Linda said, ‘I just want to say again because I’m actually quite moved about this, it’s really quite powerful. I want you to notice that you had this moment with Grace where you were able to listen to her, really see her and offer her support and comfort and you also were aware of this aching, this pain you described in your chest… you held them both… full stop! Because I think the full stop is really important for you!’ I said, ‘hmmm so I don’t stick a ‘but’ on the end?’ and she nodded. I said, ‘Anna was always very moved by any stories I told her of times I’d been there for Grace.’ Linda said, ‘I just think, can you see how amazingly powerful it is? That you can be there for her and also notice that you didn’t have that loving attention as a child? Like Mary, in the film. She could be happy for her uncle and cousin and also be sad for herself, as you described it to Grace… that’s a really profound parallel.’ She asked me how I felt about it and I said, ‘I wish someone had been there for me. I wish I hadn’t been so alone.’

13 thoughts on “The Root of it All

      1. LovingSummer

        Yeah, I can see how that part is still tough for you. Not for Grace, only for you. There’s a real sense that the trauma stops with your next generation because of all the work you’re doing.

        Liked by 1 person

  1. Your relationship with Linda seems to have needed that tough conversation to stay afloat. What marvelous work you’re now doing, even as it’s tough. I guess sometimes we really do have to trudge through the storm to come out feeling any sense of peace.

    I know what you mean when you describe the dissociation. Sometimes it feels like the world is slowly fading out around me, like I’m losing all sense of focus. I could see why hiding would bring that out, your mind must have been trying to hide too.

    Liked by 1 person

    1. Yeah I think I you’re right. We definitely needed to have that hard conversation and I’m learning that things needn’t be defined in black and white terms. She can be here now while I slowly figure out what I want to do. And maybe right now this is all I need to do.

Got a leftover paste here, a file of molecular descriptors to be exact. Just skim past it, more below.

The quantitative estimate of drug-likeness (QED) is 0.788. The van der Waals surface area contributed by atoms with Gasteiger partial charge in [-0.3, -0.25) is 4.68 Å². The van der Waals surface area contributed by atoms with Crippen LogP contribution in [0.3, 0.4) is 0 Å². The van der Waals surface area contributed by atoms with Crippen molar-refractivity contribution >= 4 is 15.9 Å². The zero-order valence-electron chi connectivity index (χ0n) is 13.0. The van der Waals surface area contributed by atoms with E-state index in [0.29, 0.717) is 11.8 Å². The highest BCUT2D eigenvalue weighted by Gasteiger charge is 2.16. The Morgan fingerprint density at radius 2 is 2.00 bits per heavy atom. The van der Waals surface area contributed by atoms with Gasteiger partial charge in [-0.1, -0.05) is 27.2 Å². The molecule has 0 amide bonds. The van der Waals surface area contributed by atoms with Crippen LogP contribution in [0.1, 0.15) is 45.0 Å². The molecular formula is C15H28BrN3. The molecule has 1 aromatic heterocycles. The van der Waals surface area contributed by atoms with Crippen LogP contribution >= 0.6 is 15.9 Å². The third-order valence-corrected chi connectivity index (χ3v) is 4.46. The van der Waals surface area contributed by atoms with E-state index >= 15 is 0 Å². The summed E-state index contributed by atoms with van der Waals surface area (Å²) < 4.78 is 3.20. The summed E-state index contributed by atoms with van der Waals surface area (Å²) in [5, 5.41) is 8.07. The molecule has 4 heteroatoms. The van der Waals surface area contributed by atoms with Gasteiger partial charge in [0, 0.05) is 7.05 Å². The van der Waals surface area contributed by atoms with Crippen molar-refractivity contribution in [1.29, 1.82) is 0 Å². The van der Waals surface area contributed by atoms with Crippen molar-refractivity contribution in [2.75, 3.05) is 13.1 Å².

Thanks for telling me you understand the dissociation 💕

      Liked by 1 person

  2. ” I said to her, ‘no exactly, because I know the truth of who I am, I know I have brown hair and that I’m beautiful no matter what anyone says about me… and the same for you… do you feel like a boy on the inside?’ she told me no, she feels like a girl and I explained, ‘nobody knows you like you know you, you are the best judge of yourself and I know that you love yourself very much… it doesn’t matter what nonsense anyone says to you because you can know in your heart that you are a girl and that you love your trainers and that’s all that matters.’ ”

    As a trans person…what you said to Grace is amazing ❤

    Liked by 1 person

    1. Thank you SH for letting me know that I got it right. I try to be so careful about what I’m saying. Kids really keep all of our words inside them. And m thoughtless words can have such a lasting damaging impact. I’ve taught a few trans kids in my time as a teacher I’ve done some reading on the subject and spoken to adults of the LGBT+ community and found that really the most important thing of all when interacting with any children is to teach them that they can trust their intuition, trust how they feel on the inside and to encourage them to embrace and love themselves. To LISTEN to children as experts of themselves. Imagine a world where we are all brought up to accept and love ourselves! It would be incredible. 🌈💕

      Liked by 1 person